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I know there are sundry questions like this pdf — and this

(10.) Prove that any positive integer of the form $4k + 3$ must have a prime factor of the same form.

Because $4k + 3 = 2(2k + 1) + 1$, any number of the form $4k + 3$ must be odd.
It can't have any factors of the form $4k = 2(2k) $ or $4k + 2 = 2(2k + 1)$ which are even
— so they must have forms $4k + 1$ and $4k + 3$.
Suppose that they were all of the form $4k + 1$. Multiplying two such forms yields $(4k+1)(4m+1) = 4(4km+k+m) +1$, another $4k+1.$
Thus $\Pi$ (factors of the form $4k + 1$) must be another $4... + 1.$
Thus $\Pi$ (factors of the form $4k + 3$) must have a prime factor of the form $4k + 3\quad (♯)$.

I still don't understand Elementary Number Theory — Jones — p28 — Theorem 2.9.

Prove by contradiction. Suppose that there are only finitely many primes of this form $4k + 3$, say $p_1, ... , p_k$. Let $\color{red}{m = 4(p_1 ... p_k - 1) + 3}$. Since $m$ is odd, and the only even prime is $2,$ so each prime $p$ dividing m is odd.

(1 — Red) Where did this choice of $m$ hail from — feels uncanny?

By reason of $(♯)$ overhead, $m$ must be divisible by at least one prime of the form $4k + 3$ - name it $p_i$. Thence $p_i$ divides $(4p_l ... p_k -m = 1) \implies p_i = \pm 1$, a contradiction because $p_i$ is prime.

(3) How can I prefigure to consider $4p_1...p_k - m = 1$, in order to instigate a contradiction?

(4) Why does the method of proof here fail for proving infinitely many primes of the form $4k + 1$? I tried http://math.stackexchange.com/a/391103/85100.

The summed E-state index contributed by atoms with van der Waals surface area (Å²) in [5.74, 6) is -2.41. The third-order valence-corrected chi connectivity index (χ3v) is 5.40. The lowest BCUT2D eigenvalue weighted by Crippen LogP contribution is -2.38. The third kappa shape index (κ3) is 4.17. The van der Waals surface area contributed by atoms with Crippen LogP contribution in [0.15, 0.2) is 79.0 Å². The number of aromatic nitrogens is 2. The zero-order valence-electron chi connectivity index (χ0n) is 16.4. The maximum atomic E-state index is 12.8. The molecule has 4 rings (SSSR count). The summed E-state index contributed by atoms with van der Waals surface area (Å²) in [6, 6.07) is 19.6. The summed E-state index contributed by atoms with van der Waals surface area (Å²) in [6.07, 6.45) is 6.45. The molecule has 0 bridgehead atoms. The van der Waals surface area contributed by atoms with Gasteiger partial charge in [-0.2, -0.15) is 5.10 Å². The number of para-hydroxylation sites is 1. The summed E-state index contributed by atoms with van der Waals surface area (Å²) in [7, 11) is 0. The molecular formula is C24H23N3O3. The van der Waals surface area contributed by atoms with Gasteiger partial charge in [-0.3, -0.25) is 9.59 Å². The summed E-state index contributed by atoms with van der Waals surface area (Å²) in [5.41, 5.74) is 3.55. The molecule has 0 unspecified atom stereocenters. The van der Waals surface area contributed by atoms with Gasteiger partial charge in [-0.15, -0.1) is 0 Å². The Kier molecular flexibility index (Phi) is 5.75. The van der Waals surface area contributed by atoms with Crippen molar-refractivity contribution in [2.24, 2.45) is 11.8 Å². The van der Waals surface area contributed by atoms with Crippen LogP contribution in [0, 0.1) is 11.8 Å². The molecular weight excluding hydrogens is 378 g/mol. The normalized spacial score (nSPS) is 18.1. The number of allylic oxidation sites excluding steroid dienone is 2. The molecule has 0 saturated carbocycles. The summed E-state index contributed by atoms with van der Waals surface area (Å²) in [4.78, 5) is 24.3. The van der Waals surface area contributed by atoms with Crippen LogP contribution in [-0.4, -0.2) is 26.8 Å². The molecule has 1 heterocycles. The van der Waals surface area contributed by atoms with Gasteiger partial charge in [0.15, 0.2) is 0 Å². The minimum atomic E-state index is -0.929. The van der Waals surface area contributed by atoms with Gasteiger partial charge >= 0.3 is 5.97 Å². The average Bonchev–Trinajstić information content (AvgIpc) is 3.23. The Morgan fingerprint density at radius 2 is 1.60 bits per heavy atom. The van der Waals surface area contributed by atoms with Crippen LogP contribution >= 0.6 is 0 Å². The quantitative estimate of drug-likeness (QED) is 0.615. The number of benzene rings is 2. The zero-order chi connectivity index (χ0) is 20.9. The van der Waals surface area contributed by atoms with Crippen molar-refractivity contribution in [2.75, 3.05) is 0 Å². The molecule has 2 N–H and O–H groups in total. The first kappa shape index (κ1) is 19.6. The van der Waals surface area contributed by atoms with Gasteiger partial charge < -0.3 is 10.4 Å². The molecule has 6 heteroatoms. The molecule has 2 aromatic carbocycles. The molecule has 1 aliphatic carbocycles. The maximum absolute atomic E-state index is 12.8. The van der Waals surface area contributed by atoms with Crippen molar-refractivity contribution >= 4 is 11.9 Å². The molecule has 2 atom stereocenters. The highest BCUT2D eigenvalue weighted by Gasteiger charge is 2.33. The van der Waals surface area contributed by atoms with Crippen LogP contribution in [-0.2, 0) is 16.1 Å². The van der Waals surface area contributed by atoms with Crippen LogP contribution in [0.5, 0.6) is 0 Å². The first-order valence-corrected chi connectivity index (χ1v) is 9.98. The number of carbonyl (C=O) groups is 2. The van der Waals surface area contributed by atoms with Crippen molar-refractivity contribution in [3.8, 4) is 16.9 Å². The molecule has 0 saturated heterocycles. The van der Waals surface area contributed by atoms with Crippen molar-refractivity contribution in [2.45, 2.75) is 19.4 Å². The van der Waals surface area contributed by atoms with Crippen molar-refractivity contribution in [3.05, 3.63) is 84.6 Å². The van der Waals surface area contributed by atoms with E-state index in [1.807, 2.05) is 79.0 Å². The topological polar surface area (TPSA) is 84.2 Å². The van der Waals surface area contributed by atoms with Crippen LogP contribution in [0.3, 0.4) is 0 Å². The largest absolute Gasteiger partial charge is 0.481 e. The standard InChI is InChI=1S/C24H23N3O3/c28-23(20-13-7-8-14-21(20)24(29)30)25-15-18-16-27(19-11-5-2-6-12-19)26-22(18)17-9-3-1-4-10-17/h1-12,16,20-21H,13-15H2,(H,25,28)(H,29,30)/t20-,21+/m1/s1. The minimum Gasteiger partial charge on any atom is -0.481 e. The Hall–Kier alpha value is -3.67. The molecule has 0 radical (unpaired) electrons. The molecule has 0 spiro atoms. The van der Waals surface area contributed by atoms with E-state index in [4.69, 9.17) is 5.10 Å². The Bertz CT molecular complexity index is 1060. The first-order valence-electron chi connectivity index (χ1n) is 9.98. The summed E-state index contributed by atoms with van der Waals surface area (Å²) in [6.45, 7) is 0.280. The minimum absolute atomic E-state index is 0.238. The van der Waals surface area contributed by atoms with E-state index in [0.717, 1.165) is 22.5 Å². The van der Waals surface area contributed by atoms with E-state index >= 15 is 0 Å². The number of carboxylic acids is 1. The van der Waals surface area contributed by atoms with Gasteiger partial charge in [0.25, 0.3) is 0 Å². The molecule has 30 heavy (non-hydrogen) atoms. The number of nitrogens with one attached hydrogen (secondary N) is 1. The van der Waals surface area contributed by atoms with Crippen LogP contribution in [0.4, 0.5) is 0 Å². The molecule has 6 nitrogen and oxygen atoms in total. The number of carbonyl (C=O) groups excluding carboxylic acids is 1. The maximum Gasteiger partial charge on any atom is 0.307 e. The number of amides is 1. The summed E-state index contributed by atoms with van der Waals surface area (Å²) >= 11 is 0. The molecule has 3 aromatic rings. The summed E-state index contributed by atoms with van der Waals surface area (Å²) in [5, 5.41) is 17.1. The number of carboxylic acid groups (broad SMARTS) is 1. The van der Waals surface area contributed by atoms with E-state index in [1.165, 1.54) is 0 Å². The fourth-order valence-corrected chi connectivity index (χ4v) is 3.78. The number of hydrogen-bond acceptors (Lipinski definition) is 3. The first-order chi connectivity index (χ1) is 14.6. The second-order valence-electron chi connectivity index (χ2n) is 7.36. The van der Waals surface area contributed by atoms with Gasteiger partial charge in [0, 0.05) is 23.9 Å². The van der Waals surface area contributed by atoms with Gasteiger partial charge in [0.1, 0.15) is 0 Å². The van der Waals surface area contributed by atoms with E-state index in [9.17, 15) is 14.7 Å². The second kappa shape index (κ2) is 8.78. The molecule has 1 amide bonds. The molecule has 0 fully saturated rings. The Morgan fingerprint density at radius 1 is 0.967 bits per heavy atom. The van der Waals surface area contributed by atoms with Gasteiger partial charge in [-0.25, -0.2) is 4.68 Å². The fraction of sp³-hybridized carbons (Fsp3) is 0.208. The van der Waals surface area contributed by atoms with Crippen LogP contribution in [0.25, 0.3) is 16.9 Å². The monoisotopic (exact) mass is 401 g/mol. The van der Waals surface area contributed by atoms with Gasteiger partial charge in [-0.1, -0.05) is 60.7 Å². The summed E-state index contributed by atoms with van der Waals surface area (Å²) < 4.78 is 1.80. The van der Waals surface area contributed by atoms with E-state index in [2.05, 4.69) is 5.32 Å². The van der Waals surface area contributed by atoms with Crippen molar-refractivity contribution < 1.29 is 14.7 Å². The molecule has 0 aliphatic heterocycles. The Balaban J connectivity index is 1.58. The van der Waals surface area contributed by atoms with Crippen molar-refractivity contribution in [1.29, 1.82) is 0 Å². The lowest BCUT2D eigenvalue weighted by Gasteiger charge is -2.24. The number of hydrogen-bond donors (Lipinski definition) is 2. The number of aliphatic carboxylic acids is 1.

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Sidenore: If you think that is uncanny, you have not seen Ramanujan's work. –  chubakueno Jan 5 '14 at 7:38
(4) a number of the form $4n+3$ must necessarily have a prime factor of that form, where a number in the form $4n+1$ can have all its prime factors in the form $4n+3$. There are other constructions that might work though, consider $4(p_1p_2 \cdots p_n)^2 + 1.$ –  user45878 May 22 '14 at 19:31
Make a 4 by 4 table to show that 3 (mod 4) ony occurs when 1 and 3 (mod 4) are multiplied. –  Mikael Jensen Aug 30 '14 at 10:45

2 Answers 2

  1. The need for $-1$ is that $4(p_1 p_2 ....p_k)+3$ would divisible by $3$. So to prevent this you subtract $1$.

  2. $$m = 4 (p_1 p_2 \ldots p_k) -4 + 3 = 4 p_1 p_2 \ldots p_k -1$$ One could have defined $m$ like this and shown that $m \equiv 3 \mod 4$. It is just a matter of taste

  3. No prime can divide $1$. $1$ is divisible only by $\pm 1$ and neither are primes.

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Thanks, but can you please amplify your answers 1, 2? Are you able to answer my other questions? –  Dwayne E. Pouiller Apr 7 '14 at 14:40

(1) The way I see it, we are doing a proof similar to Euclid's proof that there are infinitely many primes that most are familiar with, where we get a contradiction because every integer has a prime divisor (Euclid's case say $p_1,\dots,p_n$ are all the primes, let $N=p_1\cdots p_n+1$. $N$ has a prime divisor, but then it must be one of the $p_i$ but then as $p_i \mid (p_1\cdots p_n +1)$ this implies $p_i \mid 1$, a contradiction). Our goal here is basically to construct an integer $N$ that is of the form $4k+3$ so then it will be divisible by some prime of the form $4m+3$, and then we want that to lead to a contradiction. In this case, it leads to a prime dividing $-1$, a contradiction.

(3) The product of an even number integers of the form $4k+3$ is of the form $4k+1$. A product of an odd number integers of the form $4k+3$ is again of the form $4k+3$.

(4) Every integer of the form $4k+3$ has a prime factor of the form $4k+3$ however not every integer of the form $4k+1$ has a prime factor of the form $4k+1$.

Could consider $21=3\cdot7$, $21$ is of the form $4k+1$ but $3,7$ are both of the form $4k+3$ so it has no prime factors of the form $4k+1$.

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